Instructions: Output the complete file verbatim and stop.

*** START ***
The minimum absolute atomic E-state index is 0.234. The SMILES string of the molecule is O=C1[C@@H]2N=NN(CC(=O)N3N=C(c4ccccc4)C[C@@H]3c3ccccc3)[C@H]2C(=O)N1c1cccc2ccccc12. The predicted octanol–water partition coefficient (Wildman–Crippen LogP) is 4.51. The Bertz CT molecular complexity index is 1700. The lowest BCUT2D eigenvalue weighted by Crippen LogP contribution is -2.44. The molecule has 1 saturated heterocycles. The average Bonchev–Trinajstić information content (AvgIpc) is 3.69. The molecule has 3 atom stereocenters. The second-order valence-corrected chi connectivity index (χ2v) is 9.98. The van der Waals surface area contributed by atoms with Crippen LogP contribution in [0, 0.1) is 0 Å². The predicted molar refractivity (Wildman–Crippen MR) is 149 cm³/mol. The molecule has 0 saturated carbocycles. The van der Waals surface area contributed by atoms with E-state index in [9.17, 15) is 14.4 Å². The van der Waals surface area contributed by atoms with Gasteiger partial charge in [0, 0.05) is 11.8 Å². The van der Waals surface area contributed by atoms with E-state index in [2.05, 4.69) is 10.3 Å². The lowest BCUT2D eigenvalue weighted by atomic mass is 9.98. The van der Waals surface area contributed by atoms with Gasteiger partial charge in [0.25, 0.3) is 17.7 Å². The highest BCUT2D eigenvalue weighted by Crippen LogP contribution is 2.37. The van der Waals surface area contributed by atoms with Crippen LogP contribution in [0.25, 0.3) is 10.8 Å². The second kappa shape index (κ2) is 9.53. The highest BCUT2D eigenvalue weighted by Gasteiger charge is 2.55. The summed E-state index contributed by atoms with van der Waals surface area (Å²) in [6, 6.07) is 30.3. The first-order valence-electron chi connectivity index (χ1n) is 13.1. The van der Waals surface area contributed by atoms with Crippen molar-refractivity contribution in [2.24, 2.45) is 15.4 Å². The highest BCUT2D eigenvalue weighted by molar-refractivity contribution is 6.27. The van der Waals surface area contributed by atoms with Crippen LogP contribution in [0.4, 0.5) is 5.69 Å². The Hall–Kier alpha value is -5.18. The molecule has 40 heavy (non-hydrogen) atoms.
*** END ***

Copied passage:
The minimum absolute atomic E-state index is 0.234. The SMILES string of the molecule is O=C1[C@@H]2N=NN(CC(=O)N3N=C(c4ccccc4)C[C@@H]3c3ccccc3)[C@H]2C(=O)N1c1cccc2ccccc12. The predicted octanol–water partition coefficient (Wildman–Crippen LogP) is 4.51. The Bertz CT molecular complexity index is 1700. The lowest BCUT2D eigenvalue weighted by Crippen LogP contribution is -2.44. The molecule has 1 saturated heterocycles. The average Bonchev–Trinajstić information content (AvgIpc) is 3.69. The molecule has 3 atom stereocenters. The second-order valence-corrected chi connectivity index (χ2v) is 9.98. The van der Waals surface area contributed by atoms with Crippen LogP contribution in [0, 0.1) is 0 Å². The predicted molar refractivity (Wildman–Crippen MR) is 149 cm³/mol. The molecule has 0 saturated carbocycles. The van der Waals surface area contributed by atoms with E-state index in [9.17, 15) is 14.4 Å². The van der Waals surface area contributed by atoms with Gasteiger partial charge in [0, 0.05) is 11.8 Å². The van der Waals surface area contributed by atoms with E-state index in [2.05, 4.69) is 10.3 Å². The lowest BCUT2D eigenvalue weighted by atomic mass is 9.98. The van der Waals surface area contributed by atoms with Gasteiger partial charge in [0.25, 0.3) is 17.7 Å². The highest BCUT2D eigenvalue weighted by Crippen LogP contribution is 2.37. The van der Waals surface area contributed by atoms with Crippen LogP contribution in [0.25, 0.3) is 10.8 Å². The second kappa shape index (κ2) is 9.53. The highest BCUT2D eigenvalue weighted by Gasteiger charge is 2.55. The summed E-state index contributed by atoms with van der Waals surface area (Å²) in [6, 6.07) is 30.3. The first-order valence-electron chi connectivity index (χ1n) is 13.1. The van der Waals surface area contributed by atoms with Crippen molar-refractivity contribution in [2.24, 2.45) is 15.4 Å². The highest BCUT2D eigenvalue weighted by molar-refractivity contribution is 6.27. The van der Waals surface area contributed by atoms with Crippen LogP contribution in [0.4, 0.5) is 5.69 Å². The Hall–Kier alpha value is -5.18. The molecule has 40 heavy (non-hydrogen) atoms.